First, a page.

OA policies and their "weight"
harnad at ECS.SOTON.AC.UK
Tue Jul 20 07:56:20 EDT 2010
Dear Reme, if I may also make an intervention in your exchange with
Steve Hitchcock about the MELIBEA OA policy evaluator:
The MELIBEA service is extremely timely and promising, and could be
potentially useful and even influential in shaping OA mandates -- but
that makes it all the more important to get it right, rather than
releasing MELIBEA prematurely, when it still risks increasing
confusion rather than providing clarity and direction.
You are right to point out that -- unlike the CSIC's University
Ranking and the Repository Ranking -- the policy evaluator is not
really a ranking. But you have set up the composite algorithm and the
graphics to make it a ranking just the same.
You are also point out, correctly, that the policy criteria for
institutions and funders are not (and should not be) the same. Yet,
with the MELIBEA coding as well as the algorithm, they are treated the
You also point out, rightly, that gold OA publishing policy is not
central to institutional OA policy making, yet there it is, as part of
the MELIBEA algorithm.
You also point out that the color code has nothing to do with the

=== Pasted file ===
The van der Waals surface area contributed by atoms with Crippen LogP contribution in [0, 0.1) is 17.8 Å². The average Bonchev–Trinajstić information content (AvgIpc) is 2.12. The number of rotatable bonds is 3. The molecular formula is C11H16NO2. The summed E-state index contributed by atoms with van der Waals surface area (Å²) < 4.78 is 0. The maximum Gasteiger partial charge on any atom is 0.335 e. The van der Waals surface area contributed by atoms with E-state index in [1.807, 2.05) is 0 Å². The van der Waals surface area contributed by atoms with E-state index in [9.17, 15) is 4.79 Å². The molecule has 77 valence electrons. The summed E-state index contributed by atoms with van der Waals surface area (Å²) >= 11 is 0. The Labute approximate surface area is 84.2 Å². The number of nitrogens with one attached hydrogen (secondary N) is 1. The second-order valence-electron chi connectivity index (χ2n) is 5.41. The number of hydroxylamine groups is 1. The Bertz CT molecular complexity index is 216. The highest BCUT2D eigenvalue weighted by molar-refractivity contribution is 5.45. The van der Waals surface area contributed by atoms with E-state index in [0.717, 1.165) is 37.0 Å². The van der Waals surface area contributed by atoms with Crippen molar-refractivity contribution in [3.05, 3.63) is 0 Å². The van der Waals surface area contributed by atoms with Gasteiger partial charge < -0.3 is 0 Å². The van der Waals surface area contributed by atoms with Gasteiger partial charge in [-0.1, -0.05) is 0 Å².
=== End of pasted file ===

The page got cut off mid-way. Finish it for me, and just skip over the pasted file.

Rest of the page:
"green" OA coding -- yet there it is, competing with the widespread
use of green to designate self-archiving, and thereby causing
confusion, both overt and covert.
I would be more than happy to give you feedback on every aspect of
MELIBEA -- it could be a useful and natural complement to the ROARMAP
registry of OA policies.
But as it is designed now, I can only agree with Steve Hitchcock's
points and conclude that consulting MELIBEA today would be likely to
induce confusion and would not help in bringing the all-important
focus and direction to OA policy-making that I am sure CSIC, too,
seeks, and seeks to help bring about.
Here are just a few prima facie points:
(1) Since MELIBEA is not, and should not be construed as a ranking of
OA policies -- especially because it includes both institutional and
funder policies -- it is important NOT to plug it into an algorithm
until and unless the algorithm has first been carefully tested, with
consultation, to make sure it weights policy criteria in a way that
optimizes OA progress and guides policy-makers in the right direction.
(2) For this reason, it is more important to allow users to generate
separate flat lists of institutions or funders on the various policy
criteria, considered and compared independently, rather than on the
basis of a prematurely and arbitrarily weighted joint algorithm.
(3) This is all the more important since the data are based on less
then 200 institutions, whereas the CSIC University Rankings are based
on thousands. Since the population is still so small, MELIBEA risks
having a disproportionate effect on initial conditions and hence
direction-setting; all the more reason NOT to amplify noise and
indirection by assigning untested initial weights without carefully
thinking through and weighing the consequences.
(4) A potential internal cross-validator of some of the criteria would
be a reliable measure of outcome -- but that requires much more
attention to estimating the annual size and growth-rate of each
repository (in terms of OA's target contents, which are full-text
articles), normalized for institution size and annual total target
output. Policy criteria (such as request/require or immediate/delayed)